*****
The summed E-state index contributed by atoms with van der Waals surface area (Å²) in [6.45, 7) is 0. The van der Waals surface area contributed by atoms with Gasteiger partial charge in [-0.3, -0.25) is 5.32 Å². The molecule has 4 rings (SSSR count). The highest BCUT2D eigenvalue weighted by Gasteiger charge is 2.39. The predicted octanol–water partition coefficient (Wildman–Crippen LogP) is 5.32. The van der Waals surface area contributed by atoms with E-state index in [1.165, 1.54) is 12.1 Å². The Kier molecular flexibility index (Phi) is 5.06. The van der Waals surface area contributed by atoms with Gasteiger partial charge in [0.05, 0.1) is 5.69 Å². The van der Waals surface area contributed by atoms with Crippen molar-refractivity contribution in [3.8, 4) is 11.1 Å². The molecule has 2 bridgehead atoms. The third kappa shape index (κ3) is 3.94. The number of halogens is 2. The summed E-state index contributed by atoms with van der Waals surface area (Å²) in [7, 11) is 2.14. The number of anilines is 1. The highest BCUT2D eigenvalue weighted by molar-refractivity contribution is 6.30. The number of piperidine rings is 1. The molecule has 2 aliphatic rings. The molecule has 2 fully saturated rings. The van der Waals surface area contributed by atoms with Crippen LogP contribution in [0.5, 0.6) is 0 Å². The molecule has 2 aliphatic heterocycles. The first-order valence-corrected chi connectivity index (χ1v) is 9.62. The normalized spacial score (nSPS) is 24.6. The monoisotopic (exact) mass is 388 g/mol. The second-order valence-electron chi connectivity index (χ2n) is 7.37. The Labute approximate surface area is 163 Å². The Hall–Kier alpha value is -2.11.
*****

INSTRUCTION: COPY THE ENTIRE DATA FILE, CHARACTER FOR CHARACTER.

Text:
The summed E-state index contributed by atoms with van der Waals surface area (Å²) in [6.45, 7) is 0. The van der Waals surface area contributed by atoms with Gasteiger partial charge in [-0.3, -0.25) is 5.32 Å². The molecule has 4 rings (SSSR count). The highest BCUT2D eigenvalue weighted by Gasteiger charge is 2.39. The predicted octanol–water partition coefficient (Wildman–Crippen LogP) is 5.32. The van der Waals surface area contributed by atoms with E-state index in [1.165, 1.54) is 12.1 Å². The Kier molecular flexibility index (Phi) is 5.06. The van der Waals surface area contributed by atoms with Gasteiger partial charge in [0.05, 0.1) is 5.69 Å². The van der Waals surface area contributed by atoms with Crippen molar-refractivity contribution in [3.8, 4) is 11.1 Å². The molecule has 2 bridgehead atoms. The third kappa shape index (κ3) is 3.94. The number of halogens is 2. The summed E-state index contributed by atoms with van der Waals surface area (Å²) in [7, 11) is 2.14. The number of anilines is 1. The highest BCUT2D eigenvalue weighted by molar-refractivity contribution is 6.30. The number of piperidine rings is 1. The molecule has 2 aliphatic rings. The molecule has 2 fully saturated rings. The van der Waals surface area contributed by atoms with Crippen LogP contribution in [0.5, 0.6) is 0 Å². The molecule has 2 aliphatic heterocycles. The first-order valence-corrected chi connectivity index (χ1v) is 9.62. The normalized spacial score (nSPS) is 24.6. The monoisotopic (exact) mass is 388 g/mol. The second-order valence-electron chi connectivity index (χ2n) is 7.37. The Labute approximate surface area is 163 Å². The Hall–Kier alpha value is -2.11.